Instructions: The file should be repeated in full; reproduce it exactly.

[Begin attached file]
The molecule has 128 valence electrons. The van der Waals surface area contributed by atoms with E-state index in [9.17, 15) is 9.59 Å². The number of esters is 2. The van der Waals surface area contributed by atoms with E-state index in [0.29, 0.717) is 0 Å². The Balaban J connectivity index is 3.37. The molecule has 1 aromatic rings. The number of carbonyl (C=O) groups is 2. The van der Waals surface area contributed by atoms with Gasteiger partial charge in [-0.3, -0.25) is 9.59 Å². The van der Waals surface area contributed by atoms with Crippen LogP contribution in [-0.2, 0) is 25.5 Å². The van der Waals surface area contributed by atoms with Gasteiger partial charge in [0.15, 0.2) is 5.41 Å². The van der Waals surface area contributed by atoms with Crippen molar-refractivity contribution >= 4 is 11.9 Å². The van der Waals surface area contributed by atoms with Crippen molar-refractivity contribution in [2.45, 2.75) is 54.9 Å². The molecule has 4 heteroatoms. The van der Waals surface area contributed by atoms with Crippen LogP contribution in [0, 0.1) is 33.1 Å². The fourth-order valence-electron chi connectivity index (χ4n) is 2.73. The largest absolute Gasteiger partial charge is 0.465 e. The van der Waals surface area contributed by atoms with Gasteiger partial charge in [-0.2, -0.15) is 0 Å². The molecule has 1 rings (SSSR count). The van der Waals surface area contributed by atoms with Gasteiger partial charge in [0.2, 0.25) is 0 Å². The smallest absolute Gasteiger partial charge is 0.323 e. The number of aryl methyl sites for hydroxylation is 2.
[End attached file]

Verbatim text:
The molecule has 128 valence electrons. The van der Waals surface area contributed by atoms with E-state index in [9.17, 15) is 9.59 Å². The number of esters is 2. The van der Waals surface area contributed by atoms with E-state index in [0.29, 0.717) is 0 Å². The Balaban J connectivity index is 3.37. The molecule has 1 aromatic rings. The number of carbonyl (C=O) groups is 2. The van der Waals surface area contributed by atoms with Gasteiger partial charge in [-0.3, -0.25) is 9.59 Å². The van der Waals surface area contributed by atoms with Crippen LogP contribution in [-0.2, 0) is 25.5 Å². The van der Waals surface area contributed by atoms with Gasteiger partial charge in [0.15, 0.2) is 5.41 Å². The van der Waals surface area contributed by atoms with Crippen molar-refractivity contribution >= 4 is 11.9 Å². The van der Waals surface area contributed by atoms with Crippen molar-refractivity contribution in [2.45, 2.75) is 54.9 Å². The molecule has 4 heteroatoms. The van der Waals surface area contributed by atoms with Crippen LogP contribution in [0, 0.1) is 33.1 Å². The fourth-order valence-electron chi connectivity index (χ4n) is 2.73. The largest absolute Gasteiger partial charge is 0.465 e. The van der Waals surface area contributed by atoms with Gasteiger partial charge in [-0.2, -0.15) is 0 Å². The molecule has 1 rings (SSSR count). The van der Waals surface area contributed by atoms with Gasteiger partial charge in [0.2, 0.25) is 0 Å². The smallest absolute Gasteiger partial charge is 0.323 e. The number of aryl methyl sites for hydroxylation is 2.